The Opioid Crisis: What is The Government Doing About It? Part 5 – Improving the Quality of Research on Pain and Addiction
This blog series is devoted to better understanding the efforts our Federal government is undertaking to combat the opioid epidemic in America. Last year, the Department of Health and Human Services (HHS) announced a five-part strategy that will be utilized to combat the opioid epidemic. In previous posts, we have focused on the first four parts of the strategy which include (1) increasing availability to addiction treatment services; (2) improvements in public health data and reporting as a means to drive more effective solutions for the ever-expanding opioid crisis; (3) the promotion of healthy, evidence-based methods of pain management and (4) increasing the availability of overdose-reversing drugs.
In this post, we’ll examine the fifth and final prong of HHS’ five-part strategy, which focuses on improving the quality of research on pain and addiction to inform clinical practice and reduce opioid prescribing. The hope is that in turn, these efforts will help to combat the opioid crisis by making opioids less ubiquitous in society.
In April 2016, the Centers for Disease Control (CDC) published a guideline for the prescribing of opioids for chronic pain The guideline includes many factors for prescribers to consider in the treatment of pain, as well as best practices for the use of opioids. As an example, the CDC’s guideline includes a preference for nonpharmacologic therapy and non-opioid pharmacologic therapy for the treatment of chronic pain. The guideline also includes a preference for immediate-release opioids rather than extended-release opioids when initiating opioid therapy for chronic pain.
In 2017 and 2018, Federal funding for pain and opioid research increased significantly. In October of 2017, the National Institutes of Health announced funding for a study called ACT NOW. ACT NOW stands for Advancing Clinical Trials in Neonatal Opioid Withdrawal syndrome. The goal of ACT NOW was to develop best practices for the treatment of infants who suffer from opioid withdrawal syndrome.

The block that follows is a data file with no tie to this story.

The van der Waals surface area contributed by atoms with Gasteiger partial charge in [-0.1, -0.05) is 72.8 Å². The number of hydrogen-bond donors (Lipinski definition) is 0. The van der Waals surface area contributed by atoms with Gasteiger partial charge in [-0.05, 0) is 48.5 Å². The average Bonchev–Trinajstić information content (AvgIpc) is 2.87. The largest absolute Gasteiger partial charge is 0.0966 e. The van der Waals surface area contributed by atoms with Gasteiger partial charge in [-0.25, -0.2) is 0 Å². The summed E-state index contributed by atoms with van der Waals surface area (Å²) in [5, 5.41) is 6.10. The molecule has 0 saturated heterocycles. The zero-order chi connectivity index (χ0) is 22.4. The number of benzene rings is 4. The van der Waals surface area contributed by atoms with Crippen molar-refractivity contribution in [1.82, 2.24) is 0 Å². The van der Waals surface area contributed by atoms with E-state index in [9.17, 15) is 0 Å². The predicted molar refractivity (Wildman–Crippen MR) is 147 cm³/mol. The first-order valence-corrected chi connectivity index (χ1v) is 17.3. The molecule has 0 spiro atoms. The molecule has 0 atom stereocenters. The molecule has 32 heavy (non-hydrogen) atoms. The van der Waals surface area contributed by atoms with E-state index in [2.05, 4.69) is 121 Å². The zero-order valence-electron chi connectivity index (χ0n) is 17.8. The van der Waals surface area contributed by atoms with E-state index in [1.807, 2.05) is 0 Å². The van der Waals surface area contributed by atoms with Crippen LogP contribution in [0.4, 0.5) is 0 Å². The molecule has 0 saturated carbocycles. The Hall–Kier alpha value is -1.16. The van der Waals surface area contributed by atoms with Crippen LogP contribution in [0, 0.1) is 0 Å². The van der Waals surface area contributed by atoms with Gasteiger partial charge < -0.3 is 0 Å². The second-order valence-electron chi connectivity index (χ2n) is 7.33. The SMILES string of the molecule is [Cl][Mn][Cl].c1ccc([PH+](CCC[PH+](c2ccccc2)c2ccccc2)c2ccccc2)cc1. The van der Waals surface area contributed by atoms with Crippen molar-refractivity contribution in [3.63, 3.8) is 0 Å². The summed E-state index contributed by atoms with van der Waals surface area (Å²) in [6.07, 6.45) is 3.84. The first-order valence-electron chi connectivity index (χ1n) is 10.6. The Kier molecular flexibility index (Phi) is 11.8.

In November of 2017, the results of a study funded by the National Institute on Drug Abuse were published in the Lancet. The study involved 570 opioid-dependent adults, who were randomly assigned to one of two treatment groups. One group received treatment with a buprenorphine/naloxone combination product (Suboxone), and the other group received treatment with an extended-release naltrexone product (Vivitrol). Researchers expected that it would be more difficult to initiate treatment in the Vivitrol group, since Vivitrol requires full detoxification prior to the initiation of treatment. Many patients abandon treatment before full detoxification is achieved. This expectation proved to be correct, since fewer patients were able to initiate treatment with Vivitrol compared to Suboxone (72.1% vs. 94.1%). This difference also contributed to higher 24-week relapse rates in the Vivitrol group compared to the Suboxone group (65.4% vs 56.8%). However, among the 474 participants who were able to initiate medication therapy, the 24-week relapse rates were similar (52.0% for Vivitrol vs. 55.6% for Suboxone). Other study endpoints – number of days of abstinence, negative urine testing and time to relapse – generally favored Suboxone. Five fatal overdoses occurred during the study, three in the Suboxone group and two in the Vivitrol group. Overdose rates in the study – both fatal and non-fatal – were significantly lower than what would be expected in an opioid-dependent population. This supported the conclusion that medication therapy protects against overdose.
Over the next few years, it is likely that we will start to see the results of these and other studies being incorporated into clinical protocols for the treatment of chronic pain and opioid dependency, and in turn Workers’ Compensation Medicare-Set Asides (WCMSAs). In our experience, we have not seen Vivitrol regularly included in WCMSAs, but it is not uncommon to see Suboxone included if the medication is being prescribed by a primary treating physician for the treatment of opioid dependence. Moreover, in 2018, it was not uncommon to see Suboxone included in WCMSAs as brand name. That could change as the generic version of Suboxone film was approved by the FDA in June, 2018 for the treatment of opioid dependence, as utilized in the study. However, recent litigation has been launched in an effort to impede the release of the generic of the film, which we will be closely monitoring.
This concludes our in-depth look into the government’s Five Part Strategy for addressing and combating the opioid crisis. We are optimistic that the five components, as we have discussed here on our blog  will continue to draw the necessary attention needed to begin to reverse the national crisis we have witnessed with opioids. Moreover, we are hopeful that CMS will follow stride and implement changes into the voluntary WCMSA review program, which will appropriately reflect the government’s five-part strategy.